Silicone masks, lid massages, lid wipes, and more involved therapies, such as Lipiflow (TearScience) or intense pulsed light (IPL) therapy, can also be prescribed. In adults, if there is an inflammation component to the DED, I consider prescribing cyclosporine ophthalmic emulsion 0.05% (Restasis, Allergan) or lifitegrast ophthalmic solution 5% (Xiidra, Shire).

I consider using punctal plugs in men after I have ensured the absence of inflammation. Plugs offer considerable convenience, providing relief without the need to deal with daily medications or therapies. Dissolvable plugs that last approximately 180 days, such as Comfortear Lacrisolve 180 Absorbable Plugs (Paragon BioTeck), are particularly beneficial, as we can implant them and revisit therapy needs once the plug dissolves.

For children, treatment regimens must be as pain-free as possible and not require an overabundance of administration times and dosages. Once DED is diagnosed, I typically begin with the most basic treatment possible. For evaporative DED, I start with an occasional artificial tear or silicone-beaded mask. I pay special attention to lid hygiene, as I see an increasing amount of blepharitis in children. Pediatric versions of omega-3 fatty acid supplements can be beneficial; they even come in a convenient gummy form.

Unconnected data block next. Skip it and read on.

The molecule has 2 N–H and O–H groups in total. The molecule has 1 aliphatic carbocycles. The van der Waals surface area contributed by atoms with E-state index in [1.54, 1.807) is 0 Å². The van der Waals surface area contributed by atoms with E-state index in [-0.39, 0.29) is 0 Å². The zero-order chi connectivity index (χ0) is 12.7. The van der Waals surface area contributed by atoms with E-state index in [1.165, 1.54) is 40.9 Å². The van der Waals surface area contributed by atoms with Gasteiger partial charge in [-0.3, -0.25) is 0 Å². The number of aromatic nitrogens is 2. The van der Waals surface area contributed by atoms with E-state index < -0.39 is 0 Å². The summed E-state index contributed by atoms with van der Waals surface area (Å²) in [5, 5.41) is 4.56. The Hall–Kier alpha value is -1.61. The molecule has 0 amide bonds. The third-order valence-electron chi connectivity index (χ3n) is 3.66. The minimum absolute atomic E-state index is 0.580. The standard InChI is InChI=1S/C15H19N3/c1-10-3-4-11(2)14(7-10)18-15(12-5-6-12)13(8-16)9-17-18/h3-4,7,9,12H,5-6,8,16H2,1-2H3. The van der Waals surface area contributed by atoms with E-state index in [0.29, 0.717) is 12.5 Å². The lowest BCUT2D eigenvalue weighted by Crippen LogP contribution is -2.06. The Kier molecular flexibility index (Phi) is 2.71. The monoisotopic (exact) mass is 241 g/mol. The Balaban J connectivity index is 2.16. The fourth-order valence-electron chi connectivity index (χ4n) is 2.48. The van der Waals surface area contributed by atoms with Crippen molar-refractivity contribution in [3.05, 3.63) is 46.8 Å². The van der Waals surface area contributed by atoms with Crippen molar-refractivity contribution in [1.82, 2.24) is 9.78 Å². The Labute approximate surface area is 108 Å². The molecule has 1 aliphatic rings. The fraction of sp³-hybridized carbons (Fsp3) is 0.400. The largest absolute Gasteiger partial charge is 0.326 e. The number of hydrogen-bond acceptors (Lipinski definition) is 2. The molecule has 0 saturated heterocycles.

When we discuss a child’s use of devices with the patient and parents, we recommend reducing their use, and we offer treatments such as blink exercises. I do not typically use punctal plugs in children; however, that is also determined on a case-by-case basis.


Although DED in men has been historically underdiagnosed, I believe the increase in DED in children is a unique phenomenon. In my opinion, we are seeing an evolution in diagnosing DED, and part of that is surely due to digital device use. Raising awareness of this issue—and calling attention to the variety of patients who are now affected by DED—will lead to better outcomes and ensure that patients are not being misdiagnosed or slipping through the cracks.

1. Moon JH, Lee MY, Moon NJ. Association between video display terminal use and dry eye disease in school children. J Pediatr Ophthalmol Strabismus. 2014;51(2):87-92.

2. Rosenfield M. Computer vision syndrome: a review of ocular causes and potential treatments. Ophthalmic Physiol Opt. 2011;31(5):502-515.

3. Nien C, Massei S, Lin G, et al. Effects of age dysfunction on human meibomian glands. Arch Ophthalmol. 2011;129(4):462-469.

4. Young C, Kading D. Prevalence of meibomian gland atrophy in a pediatric population. Paper presented at: American Academy of Optometry annual meeting; November 9-12, 2016; Anaheim, CA.

5. Schachter S, Schachter A, Kwan J, Hom M. Gender differences of meibomian gland atrophy in younger patients. Paper presented: at American Academy of Optometry annual meeting; November 9-12, 2016; Anaheim, CA.

6. Acosta M, Gallar J, Bellmonte C. The influence of eye solutions on blinking and ocular comfort at rest and during work at video display terminals. Exp Eye Res. 1999;68(6):663-669.

7. Vashisht S, Singh S. Evaluation of phenol red thread test versus schirmer test in dry eyes: a comparative study. Int J Appl Basic Med Res. 2011;1(1):40-42.

Whitney Hauser, OD
• associate professor, Southern College of Optometry, Memphis, Tenn.
• financial disclosure: board member, Paragon BioTeck, TearLab; speaker and/or consultant, Akorn, Allergan, Bio-Tissue, ScienceBased Health, Lumenis, NovaBay, Shire, TearScience
@drwhauser; DryEyeCoach@gmail.com